We can’t cut imagination off our projects

“Imagination is like a muscle. I found out that the more I wrote, the bigger it got.”

Philip José Farmer, Sci-Fi Novelist

When we were kids, many of us might have had the misfortune to be called up because we were absorbed in our imagination. Children need imagination for their cognitive development, emotional and social skills, but so do adults. Some of us lived up to our imagination, becoming artists and visionaries. Others left much of our imagination behind, and today struggle to be creative.

So, is creativity different from imagination?

The answer is: yes and no. Namely, with imagination, we refer to our natural ability to be creative. But imagination looks toward things that do not exist. The wording itself suggests that it has to do with images: we can then say that we are imaginative when we are able to see things that do not exist, with our mind’s eye.

Creativity, on the other hand, is the ability to use imagination to create something tangible. Think about the work of a painter, that imagines something and with that, he is able to create a masterpiece.

We can achieve great things if we use our creativity in our projects. And that means that we must rediscover the power of our imagination to unleash our full creative potential.

Here’s why we can’t cut off imagination.

It is a trigger for motivation. When we start to see something and we think it is a great idea, we can’t scroll our enthusiasm away. That is because imagination is emotional! How many times has it occurred that while discussing with friends about a problem, suddenly a light turned on within us? We imagine how great our idea can be, and we feel great because no one ever thought of it. This can motivate us to start planning a project around our crazy idea and to make it into something real.

It is an infinite source of ideas. It is true that we need some reality checks along the way because we want to make our ideas real, possible. However, if we start by questioning without space for thinking we are hindering our imaginative process. We can be afraid that our idea is too crazy, or even stupid without having had time to develop upon. Critical thinking is important to make sure we can do something out of our thoughts. But it comes after. If Van Gogh would put a brake on his imagination, we would have no Starry Night.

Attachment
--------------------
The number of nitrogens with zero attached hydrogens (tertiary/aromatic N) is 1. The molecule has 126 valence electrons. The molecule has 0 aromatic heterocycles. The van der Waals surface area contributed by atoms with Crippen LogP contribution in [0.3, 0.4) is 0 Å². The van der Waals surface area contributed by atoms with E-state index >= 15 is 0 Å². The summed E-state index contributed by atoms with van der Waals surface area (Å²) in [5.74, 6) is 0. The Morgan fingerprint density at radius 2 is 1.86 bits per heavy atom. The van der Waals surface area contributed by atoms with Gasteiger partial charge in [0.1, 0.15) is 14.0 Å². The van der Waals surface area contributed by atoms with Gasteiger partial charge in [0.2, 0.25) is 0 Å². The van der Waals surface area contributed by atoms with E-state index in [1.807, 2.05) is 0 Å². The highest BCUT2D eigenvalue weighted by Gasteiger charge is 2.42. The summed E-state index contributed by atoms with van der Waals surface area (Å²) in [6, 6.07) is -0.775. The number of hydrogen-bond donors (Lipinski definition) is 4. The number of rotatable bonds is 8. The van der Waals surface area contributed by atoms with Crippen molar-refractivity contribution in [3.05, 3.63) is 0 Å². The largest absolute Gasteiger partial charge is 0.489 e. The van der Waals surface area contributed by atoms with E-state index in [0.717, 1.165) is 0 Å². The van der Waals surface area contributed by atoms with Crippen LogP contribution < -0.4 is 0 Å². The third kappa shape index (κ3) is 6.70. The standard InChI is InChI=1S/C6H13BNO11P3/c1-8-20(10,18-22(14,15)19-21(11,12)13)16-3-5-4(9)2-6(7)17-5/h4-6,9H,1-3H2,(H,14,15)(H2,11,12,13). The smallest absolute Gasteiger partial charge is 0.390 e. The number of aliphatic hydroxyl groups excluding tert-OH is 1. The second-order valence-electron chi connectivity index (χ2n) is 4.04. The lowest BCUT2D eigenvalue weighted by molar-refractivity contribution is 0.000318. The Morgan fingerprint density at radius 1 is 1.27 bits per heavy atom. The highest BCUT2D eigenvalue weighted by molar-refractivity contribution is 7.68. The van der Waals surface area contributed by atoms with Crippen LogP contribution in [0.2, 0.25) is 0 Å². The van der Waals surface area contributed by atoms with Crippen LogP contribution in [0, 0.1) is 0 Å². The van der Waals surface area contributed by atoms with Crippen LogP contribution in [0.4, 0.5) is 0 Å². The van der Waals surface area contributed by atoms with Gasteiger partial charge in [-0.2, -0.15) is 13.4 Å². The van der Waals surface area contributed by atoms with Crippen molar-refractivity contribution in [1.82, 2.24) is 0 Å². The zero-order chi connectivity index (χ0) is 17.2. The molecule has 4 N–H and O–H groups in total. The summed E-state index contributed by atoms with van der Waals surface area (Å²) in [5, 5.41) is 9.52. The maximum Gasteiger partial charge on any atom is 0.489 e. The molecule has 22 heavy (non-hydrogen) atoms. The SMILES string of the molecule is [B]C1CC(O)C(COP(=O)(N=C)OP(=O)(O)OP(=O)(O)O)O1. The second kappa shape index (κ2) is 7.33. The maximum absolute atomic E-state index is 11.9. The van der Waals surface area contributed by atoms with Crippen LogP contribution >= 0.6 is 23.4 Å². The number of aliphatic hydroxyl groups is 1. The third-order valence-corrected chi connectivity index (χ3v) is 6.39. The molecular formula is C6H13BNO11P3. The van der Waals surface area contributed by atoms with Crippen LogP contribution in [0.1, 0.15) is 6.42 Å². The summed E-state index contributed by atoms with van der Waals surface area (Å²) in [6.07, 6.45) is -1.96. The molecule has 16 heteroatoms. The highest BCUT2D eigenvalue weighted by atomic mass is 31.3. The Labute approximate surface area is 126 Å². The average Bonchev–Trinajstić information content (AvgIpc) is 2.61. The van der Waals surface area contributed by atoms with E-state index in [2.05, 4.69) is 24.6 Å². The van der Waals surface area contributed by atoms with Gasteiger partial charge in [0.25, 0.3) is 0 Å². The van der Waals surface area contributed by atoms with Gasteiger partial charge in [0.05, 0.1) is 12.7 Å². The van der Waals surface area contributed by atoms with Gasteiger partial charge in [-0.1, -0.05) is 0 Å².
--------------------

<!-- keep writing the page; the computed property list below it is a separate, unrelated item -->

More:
Many inventions were created thanks to imagination. Airplanes were born because somebody thought “imagine how people could fly”. Telecommunications are possible because somebody found a way to make them real. The wheel was the product of crafty hands, that in turn operated based on an image in the head of its inventor. There is no argument that we can’t be creative enough – these things weren’t existing before because no one thought of them. Yet today they are common things.

Read also: 3 Good Reasons to start using your Imagination every day

How we can reignite our imagination

When writing New Maieutic, I started by jotting down some thoughts, and only, later on, I got the idea for the book. Outlining its structure made it possible to complete the creative process. I was mindful and present while doing what I like. Finally, I tried to better understand my strengths rather than being too focused on how others do things.

Here is how I added imagination to the mix:

  • Keeping a journal. Writing and doodling our ideas on paper will make sure that we do not forget about our thoughts. The act of putting on paper is per-sé the first step to putting our ideas into reality and can help us develop on it. (If you need ideas on the matter, refer to (Re)introducing Journaling (with perks): part 1 | 2 | 3).
  • Observing more. Ideas can come out of anything, and we know how low attention we pay to our surroundings when we go for a walk. Sometimes we can put away our smartphones and just focus on the world around us.
  • Discovering your diversity. What makes you different from the others? That could be one of the answer to your creative block. Accepting your diversity can be equal to accepting our unique strengths. I found out that getting past this problem not only enhances positive thinking, but also creativity and imagination.

What does work the best for you?

Published by Andrea Paviglianiti

I practice coaching, I love reading, and I work as a data scientist. I also recharge my batteries with meditation, martial arts, and video games. I perform career and skills coaching – thus I define myself as a “cognitive” coach: I help people improve their learning experience to succeed where they want. My method is based on behavioral analysis, psychology of learning, philosophy of dialogue, and classic literature. I write about how to get better at learning, the best books I read, and my personal philosophy of coaching. And I will not lie to you – I can get verbose at times! I’d be happy if you stick around and read more of what I have to share!

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